I find what I'm looking for the next day in a tidy, sunlit kitchen. Here, three women are hard at work: rolling maraschino cherries in fondant and dipping them in Ghirardelli dark chocolate, slicing up cookie pans of coconut crunch bars into bit-sized hunks, assembling confectionary boxes jam-packed with professional-looking sweets. All of it is made with cannabis-infused oils or butters.

The women, wearing matching aprons and pot-leaf bracelets, are Jennifer Hawkins, Jennifer Smith and Katie (last name withheld), but they usually go by their company name, the Candy Girls. For a while, they operated under the title Growers for God, since they believe the Tree of Life was a cannabis plant, but their customers kept calling them the Candy Girls, and the name stuck. The undertaking began less than a year ago, when the women began making cannabis-infused candies for medical marijuana patients they knew who couldn't afford to buy their own. Soon dispensaries started seeking out their repertoire of chocolate truffles, lemon pies and mini-cheesecakes.

"People who will never, ever smoke pot will eat it," says Hawkins. "It's a whole additional market of people." The candies go for about $4 each.

Now they bake up about 800 goodies a week for eight Colorado dispensaries, including a customer who drives in from Grand Junction and a Chinese restaurant in Colorado Springs that sells their medicated chocolate-dipped cherries. They obtain raw cannabis from outside growers and make sure they're covered under state law by having some of the customers at each of the dispensaries they contract with designate one of the Candy Girls as their caregiver. To keep these relationships personal, the Candy Girls hold meet-and-greets with their patients, as recommended by their lawyer, Edson.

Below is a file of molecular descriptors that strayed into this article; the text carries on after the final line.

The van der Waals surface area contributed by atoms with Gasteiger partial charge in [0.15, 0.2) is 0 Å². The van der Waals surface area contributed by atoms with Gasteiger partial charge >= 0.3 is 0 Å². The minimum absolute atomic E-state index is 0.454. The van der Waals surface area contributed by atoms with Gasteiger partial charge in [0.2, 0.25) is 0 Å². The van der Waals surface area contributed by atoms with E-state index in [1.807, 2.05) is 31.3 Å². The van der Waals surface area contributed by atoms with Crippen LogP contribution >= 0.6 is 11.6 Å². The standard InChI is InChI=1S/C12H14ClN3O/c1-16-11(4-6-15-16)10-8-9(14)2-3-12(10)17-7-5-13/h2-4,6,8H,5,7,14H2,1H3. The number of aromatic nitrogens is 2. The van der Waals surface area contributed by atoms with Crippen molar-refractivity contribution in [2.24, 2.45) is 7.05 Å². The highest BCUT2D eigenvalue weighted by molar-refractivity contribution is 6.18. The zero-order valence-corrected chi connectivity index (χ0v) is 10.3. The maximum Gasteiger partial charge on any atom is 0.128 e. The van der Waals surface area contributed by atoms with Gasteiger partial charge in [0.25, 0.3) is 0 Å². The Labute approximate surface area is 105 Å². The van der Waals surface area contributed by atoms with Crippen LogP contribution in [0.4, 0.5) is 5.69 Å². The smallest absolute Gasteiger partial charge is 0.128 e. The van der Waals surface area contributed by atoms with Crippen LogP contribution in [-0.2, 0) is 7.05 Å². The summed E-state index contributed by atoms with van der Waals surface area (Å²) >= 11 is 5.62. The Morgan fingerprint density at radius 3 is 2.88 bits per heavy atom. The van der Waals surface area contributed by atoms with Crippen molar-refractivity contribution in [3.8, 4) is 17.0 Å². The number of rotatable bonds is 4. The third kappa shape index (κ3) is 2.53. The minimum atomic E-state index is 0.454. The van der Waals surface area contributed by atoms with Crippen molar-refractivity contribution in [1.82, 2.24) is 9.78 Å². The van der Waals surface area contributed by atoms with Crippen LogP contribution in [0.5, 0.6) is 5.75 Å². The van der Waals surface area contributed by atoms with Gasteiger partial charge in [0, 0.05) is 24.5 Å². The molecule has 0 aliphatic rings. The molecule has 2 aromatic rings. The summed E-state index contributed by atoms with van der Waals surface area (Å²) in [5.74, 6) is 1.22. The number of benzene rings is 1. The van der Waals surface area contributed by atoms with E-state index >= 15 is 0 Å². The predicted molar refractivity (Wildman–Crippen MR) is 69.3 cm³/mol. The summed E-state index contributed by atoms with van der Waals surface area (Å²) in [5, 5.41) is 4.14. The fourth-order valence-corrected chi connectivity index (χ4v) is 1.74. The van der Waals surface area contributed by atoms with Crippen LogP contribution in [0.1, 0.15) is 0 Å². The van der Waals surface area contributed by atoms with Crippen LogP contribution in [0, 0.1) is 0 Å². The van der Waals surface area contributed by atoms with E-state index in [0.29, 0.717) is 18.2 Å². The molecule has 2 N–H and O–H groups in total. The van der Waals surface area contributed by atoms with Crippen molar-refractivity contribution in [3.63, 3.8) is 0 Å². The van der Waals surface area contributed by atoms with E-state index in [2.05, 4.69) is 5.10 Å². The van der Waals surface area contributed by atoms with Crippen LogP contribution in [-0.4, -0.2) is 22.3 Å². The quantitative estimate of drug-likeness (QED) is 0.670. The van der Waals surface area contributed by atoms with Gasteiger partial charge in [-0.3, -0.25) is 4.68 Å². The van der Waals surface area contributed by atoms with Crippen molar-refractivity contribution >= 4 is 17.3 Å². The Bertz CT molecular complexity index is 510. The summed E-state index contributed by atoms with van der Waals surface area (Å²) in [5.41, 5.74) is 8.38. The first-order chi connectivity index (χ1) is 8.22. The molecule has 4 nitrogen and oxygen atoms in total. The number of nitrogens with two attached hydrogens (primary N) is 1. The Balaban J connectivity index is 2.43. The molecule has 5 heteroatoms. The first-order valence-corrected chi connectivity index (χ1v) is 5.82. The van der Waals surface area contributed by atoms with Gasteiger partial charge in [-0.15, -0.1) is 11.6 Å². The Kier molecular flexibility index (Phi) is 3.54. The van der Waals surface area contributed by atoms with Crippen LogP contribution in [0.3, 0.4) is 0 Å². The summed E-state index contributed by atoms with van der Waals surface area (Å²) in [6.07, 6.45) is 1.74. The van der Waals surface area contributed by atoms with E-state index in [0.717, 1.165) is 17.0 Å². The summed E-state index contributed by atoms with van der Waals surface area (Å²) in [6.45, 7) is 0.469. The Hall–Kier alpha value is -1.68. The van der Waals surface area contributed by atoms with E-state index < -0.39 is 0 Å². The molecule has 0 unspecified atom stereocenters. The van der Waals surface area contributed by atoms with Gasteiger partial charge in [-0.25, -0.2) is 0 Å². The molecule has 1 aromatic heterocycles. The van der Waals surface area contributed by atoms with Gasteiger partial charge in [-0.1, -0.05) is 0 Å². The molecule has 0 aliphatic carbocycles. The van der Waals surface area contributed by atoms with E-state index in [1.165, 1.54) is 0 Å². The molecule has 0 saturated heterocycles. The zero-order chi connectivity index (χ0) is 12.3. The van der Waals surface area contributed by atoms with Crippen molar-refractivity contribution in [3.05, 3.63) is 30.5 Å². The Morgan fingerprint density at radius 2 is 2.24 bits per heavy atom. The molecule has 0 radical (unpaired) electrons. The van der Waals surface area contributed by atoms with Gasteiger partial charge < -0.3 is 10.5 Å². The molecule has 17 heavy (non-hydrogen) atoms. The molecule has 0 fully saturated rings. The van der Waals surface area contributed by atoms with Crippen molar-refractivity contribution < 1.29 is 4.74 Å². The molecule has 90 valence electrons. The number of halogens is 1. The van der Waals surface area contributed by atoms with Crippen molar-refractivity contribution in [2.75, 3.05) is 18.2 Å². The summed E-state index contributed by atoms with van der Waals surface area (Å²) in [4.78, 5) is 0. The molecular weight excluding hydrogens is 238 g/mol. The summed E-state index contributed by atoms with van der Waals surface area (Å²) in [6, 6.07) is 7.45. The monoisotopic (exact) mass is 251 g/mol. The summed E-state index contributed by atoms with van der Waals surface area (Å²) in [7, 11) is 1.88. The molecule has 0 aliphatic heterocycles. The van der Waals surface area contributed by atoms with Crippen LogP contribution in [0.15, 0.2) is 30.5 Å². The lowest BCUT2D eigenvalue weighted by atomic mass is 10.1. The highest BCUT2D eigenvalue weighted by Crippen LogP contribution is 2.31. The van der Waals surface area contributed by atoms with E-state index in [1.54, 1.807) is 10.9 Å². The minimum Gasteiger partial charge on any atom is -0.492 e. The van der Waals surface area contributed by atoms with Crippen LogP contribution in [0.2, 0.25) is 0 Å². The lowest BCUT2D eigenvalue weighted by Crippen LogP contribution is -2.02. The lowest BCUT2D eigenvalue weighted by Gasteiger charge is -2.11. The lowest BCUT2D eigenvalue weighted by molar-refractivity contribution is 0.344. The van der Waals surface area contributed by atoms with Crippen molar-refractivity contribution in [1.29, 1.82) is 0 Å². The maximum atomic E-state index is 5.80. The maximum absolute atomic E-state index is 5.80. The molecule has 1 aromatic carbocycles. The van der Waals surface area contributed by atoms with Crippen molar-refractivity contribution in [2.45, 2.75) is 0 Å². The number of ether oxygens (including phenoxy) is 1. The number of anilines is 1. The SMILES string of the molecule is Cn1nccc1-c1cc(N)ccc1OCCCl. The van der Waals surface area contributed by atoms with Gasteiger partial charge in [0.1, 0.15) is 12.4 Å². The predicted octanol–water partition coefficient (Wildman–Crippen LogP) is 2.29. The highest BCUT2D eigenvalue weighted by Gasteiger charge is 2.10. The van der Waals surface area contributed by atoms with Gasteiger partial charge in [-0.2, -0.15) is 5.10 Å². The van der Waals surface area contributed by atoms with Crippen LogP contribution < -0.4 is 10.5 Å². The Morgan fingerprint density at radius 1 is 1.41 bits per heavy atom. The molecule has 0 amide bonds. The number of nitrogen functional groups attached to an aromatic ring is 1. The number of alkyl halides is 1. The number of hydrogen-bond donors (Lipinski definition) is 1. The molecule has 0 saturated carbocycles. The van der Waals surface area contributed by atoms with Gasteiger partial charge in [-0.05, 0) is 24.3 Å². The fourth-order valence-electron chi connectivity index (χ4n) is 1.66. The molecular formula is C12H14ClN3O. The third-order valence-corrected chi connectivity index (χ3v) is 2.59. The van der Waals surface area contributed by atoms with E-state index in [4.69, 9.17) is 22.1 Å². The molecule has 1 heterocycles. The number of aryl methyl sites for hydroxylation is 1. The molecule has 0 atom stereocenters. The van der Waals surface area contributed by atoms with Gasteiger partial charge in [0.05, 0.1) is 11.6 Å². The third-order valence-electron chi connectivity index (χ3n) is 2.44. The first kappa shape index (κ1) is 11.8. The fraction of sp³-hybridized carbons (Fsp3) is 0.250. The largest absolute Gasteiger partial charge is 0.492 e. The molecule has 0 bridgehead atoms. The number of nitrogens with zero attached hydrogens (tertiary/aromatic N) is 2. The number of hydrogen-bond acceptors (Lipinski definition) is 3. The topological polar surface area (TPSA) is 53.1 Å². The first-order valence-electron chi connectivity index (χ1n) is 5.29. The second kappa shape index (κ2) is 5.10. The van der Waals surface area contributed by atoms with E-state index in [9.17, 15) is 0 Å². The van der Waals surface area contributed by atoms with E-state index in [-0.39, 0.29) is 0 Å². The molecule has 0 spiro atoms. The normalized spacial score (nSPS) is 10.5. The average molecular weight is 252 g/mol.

It wasn't always like this, says Hawkins. Diagnosed with a seizure disorder, she was one of the first hundred Coloradans to get a medical marijuana card. To get it, she had to go to twenty different doctors before one was willing to help her. And she visited some dispensaries so shady that she was glad she'd brought her husband along.

Now, not only is their medicine of choice gaining acceptability, but it's helping them support their families. "From my position, we were all in a really difficult spot in life," says Hawkins, who'd been laid off from her previous job. "This became an opportunity, and everything has fallen into place."

When the Candy Girls hear I'm a new patient, they offer me a sample box of their signature specialties: chocolates, brownies and trail bars, several of which feature stickers that say "For medicinal use only." Enjoy it, they tell me, with one note of warning: No matter how good they might taste, it's best to sample one at a time.

I've never been so excited to take my medicine.

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